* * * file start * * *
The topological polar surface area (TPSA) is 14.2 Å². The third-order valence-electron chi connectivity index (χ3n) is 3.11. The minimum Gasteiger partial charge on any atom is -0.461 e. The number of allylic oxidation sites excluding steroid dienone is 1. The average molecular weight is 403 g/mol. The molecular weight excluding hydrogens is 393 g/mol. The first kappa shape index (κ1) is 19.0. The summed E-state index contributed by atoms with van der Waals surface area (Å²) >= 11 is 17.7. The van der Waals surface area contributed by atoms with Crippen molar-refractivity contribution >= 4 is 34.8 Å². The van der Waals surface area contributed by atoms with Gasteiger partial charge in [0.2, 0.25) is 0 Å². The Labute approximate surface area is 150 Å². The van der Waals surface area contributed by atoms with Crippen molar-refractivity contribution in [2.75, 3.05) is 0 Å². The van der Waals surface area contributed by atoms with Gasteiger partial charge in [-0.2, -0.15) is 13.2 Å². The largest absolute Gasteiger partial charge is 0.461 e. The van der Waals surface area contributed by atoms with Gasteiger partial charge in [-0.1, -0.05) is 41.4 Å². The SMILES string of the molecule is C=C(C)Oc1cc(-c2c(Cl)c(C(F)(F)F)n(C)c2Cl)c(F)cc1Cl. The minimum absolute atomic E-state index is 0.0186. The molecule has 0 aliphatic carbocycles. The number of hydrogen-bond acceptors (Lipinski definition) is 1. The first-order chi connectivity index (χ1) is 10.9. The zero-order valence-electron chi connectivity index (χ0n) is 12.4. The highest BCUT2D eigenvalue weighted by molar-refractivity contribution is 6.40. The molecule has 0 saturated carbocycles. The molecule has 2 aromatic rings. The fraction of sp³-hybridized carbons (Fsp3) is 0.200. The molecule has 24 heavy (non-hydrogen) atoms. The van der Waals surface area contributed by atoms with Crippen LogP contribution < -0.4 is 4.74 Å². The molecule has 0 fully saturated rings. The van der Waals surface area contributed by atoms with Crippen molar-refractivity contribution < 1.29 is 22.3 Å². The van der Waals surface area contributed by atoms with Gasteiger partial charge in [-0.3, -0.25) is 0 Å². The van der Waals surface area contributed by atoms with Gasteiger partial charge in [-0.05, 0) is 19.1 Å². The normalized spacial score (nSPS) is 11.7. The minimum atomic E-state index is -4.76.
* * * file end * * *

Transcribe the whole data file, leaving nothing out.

The topological polar surface area (TPSA) is 14.2 Å². The third-order valence-electron chi connectivity index (χ3n) is 3.11. The minimum Gasteiger partial charge on any atom is -0.461 e. The number of allylic oxidation sites excluding steroid dienone is 1. The average molecular weight is 403 g/mol. The molecular weight excluding hydrogens is 393 g/mol. The first kappa shape index (κ1) is 19.0. The summed E-state index contributed by atoms with van der Waals surface area (Å²) >= 11 is 17.7. The van der Waals surface area contributed by atoms with Crippen molar-refractivity contribution >= 4 is 34.8 Å². The van der Waals surface area contributed by atoms with Gasteiger partial charge in [0.2, 0.25) is 0 Å². The Labute approximate surface area is 150 Å². The van der Waals surface area contributed by atoms with Crippen molar-refractivity contribution in [2.75, 3.05) is 0 Å². The van der Waals surface area contributed by atoms with Gasteiger partial charge in [-0.2, -0.15) is 13.2 Å². The largest absolute Gasteiger partial charge is 0.461 e. The van der Waals surface area contributed by atoms with Gasteiger partial charge in [-0.1, -0.05) is 41.4 Å². The SMILES string of the molecule is C=C(C)Oc1cc(-c2c(Cl)c(C(F)(F)F)n(C)c2Cl)c(F)cc1Cl. The minimum absolute atomic E-state index is 0.0186. The molecule has 0 aliphatic carbocycles. The number of hydrogen-bond acceptors (Lipinski definition) is 1. The first-order chi connectivity index (χ1) is 10.9. The zero-order valence-electron chi connectivity index (χ0n) is 12.4. The highest BCUT2D eigenvalue weighted by molar-refractivity contribution is 6.40. The molecule has 0 saturated carbocycles. The molecule has 2 aromatic rings. The fraction of sp³-hybridized carbons (Fsp3) is 0.200. The molecule has 24 heavy (non-hydrogen) atoms. The van der Waals surface area contributed by atoms with Crippen LogP contribution < -0.4 is 4.74 Å². The molecule has 0 fully saturated rings. The van der Waals surface area contributed by atoms with Crippen molar-refractivity contribution < 1.29 is 22.3 Å². The van der Waals surface area contributed by atoms with Gasteiger partial charge in [-0.3, -0.25) is 0 Å². The van der Waals surface area contributed by atoms with Gasteiger partial charge in [-0.05, 0) is 19.1 Å². The normalized spacial score (nSPS) is 11.7. The minimum atomic E-state index is -4.76.